SCN archivist Kathy Hertel-Baker shares the following on World War I and the Influenza of 1918:
During the fall of 1918 as Europe was engulfed in the first World War, the so-called Spanish Flu reached epidemic proportions in the United States. The Sisters of Charity of Nazareth were called upon to care for the sick and dying in military camps, hospitals, and private homes. Calls for volunteers were met with ready enthusiasm by Sisters serving in schools, hospitals, and orphanages alike.
In Louisville, the Sisters were called to serve as nurses at the sprawling Camp Zachary Taylor. Sister Josella Conlin, an RN who had also nursed during the Spanish American War, came from St. Joseph Hospital in Lexington and was put in charge of all the Sisters nursing at Camp Taylor. All the schools in Louisville were closed due to the epidemic, so many teaching Sisters volunteered to help nurse the sick. When they arrived at Camp Taylor, the Sisters were assigned to a barracks, usually two Sisters and one nurse-manager. If a Sister had exceptional nursing skills she might be assigned to her own barracks – Sister Idalie Geoffrion served alone in a barracks housing one hundred and twenty men. The Sisters were treated with great respect and some officers even gave up their own quarters to house them.
The Sisters cared for more than 10,000 troops during their time at Camp Taylor. One officer remarked that he always knew where there was a Sister on the ward because the men would be especially well behaved. After being there a month, Sister Josella told the major in charge that the Sisters would be leaving because the epidemic had abated and they were no longer needed. The major replied that he has no intention of letting the Sisters leave, even if all they did was fold their arms and walk amongst the men. Even so, Sister Josella made arrangements for the Sisters to depart and by November 10, 1918, all SCNs had returned to their regular posts.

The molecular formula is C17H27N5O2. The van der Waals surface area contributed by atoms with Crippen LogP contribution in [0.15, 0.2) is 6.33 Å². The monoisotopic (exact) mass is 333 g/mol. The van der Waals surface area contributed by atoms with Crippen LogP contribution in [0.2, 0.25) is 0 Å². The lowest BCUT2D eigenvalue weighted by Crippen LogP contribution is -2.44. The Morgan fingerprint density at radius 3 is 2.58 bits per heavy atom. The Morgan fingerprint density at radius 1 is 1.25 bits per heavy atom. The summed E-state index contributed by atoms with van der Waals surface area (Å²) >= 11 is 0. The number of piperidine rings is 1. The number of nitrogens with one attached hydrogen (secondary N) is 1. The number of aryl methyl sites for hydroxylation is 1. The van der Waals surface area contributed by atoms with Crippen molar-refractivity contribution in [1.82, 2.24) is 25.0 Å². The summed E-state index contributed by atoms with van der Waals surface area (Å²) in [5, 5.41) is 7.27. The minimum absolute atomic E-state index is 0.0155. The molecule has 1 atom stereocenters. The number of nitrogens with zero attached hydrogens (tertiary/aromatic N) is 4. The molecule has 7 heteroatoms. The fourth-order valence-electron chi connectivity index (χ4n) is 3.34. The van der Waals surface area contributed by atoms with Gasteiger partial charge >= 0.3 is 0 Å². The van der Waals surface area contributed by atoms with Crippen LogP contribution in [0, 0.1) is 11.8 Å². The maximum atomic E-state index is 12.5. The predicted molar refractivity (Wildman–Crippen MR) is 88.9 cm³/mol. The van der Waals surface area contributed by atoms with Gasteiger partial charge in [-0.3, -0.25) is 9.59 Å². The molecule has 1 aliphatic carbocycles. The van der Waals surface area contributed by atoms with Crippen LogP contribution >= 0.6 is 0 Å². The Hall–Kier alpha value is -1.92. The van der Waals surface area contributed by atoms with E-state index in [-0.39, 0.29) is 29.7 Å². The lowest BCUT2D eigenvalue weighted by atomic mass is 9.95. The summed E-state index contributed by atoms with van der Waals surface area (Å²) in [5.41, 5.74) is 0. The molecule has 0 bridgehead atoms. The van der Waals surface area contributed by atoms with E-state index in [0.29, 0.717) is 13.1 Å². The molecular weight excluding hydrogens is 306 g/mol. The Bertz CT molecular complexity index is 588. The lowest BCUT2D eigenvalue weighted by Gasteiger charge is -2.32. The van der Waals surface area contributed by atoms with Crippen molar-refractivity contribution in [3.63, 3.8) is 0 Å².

The flu raged across the country and the SCNs helped wherever they could. Sisters nursed students, soldiers, and other Sisters in Newport and Bellevue in Northern Kentucky. Sisters missioned in Lexington went out to the eastern mountain villages and saw “the struggling populations in the mountains of Kentucky and changed the ideas the mountain people had concerning sisters and Catholics in general…” In Ohio, the Sisters converted the school in Barton into a hospital as well as going out to treat the sick in their own homes. The Sisters in Massachusetts volunteered to nurse in military camps and in the neighborhoods around their convents. In Maryland and Virginia, schools were closed, as they were all across the country, and the Sisters who were not ill themselves offered their services to all in need.
Although many Sisters were stricken with the flu during the epidemic, only three died of the disease: Mary Isabel Alvey in Richmond, VA; Eutropia Campbell in Bellevue, KY; and Crescentia Kilkenny in Leonardtown, MD.
(Featured image at the top of the story shows the interior of barracks at Camp Taylor in Louisville, KY, 1918.)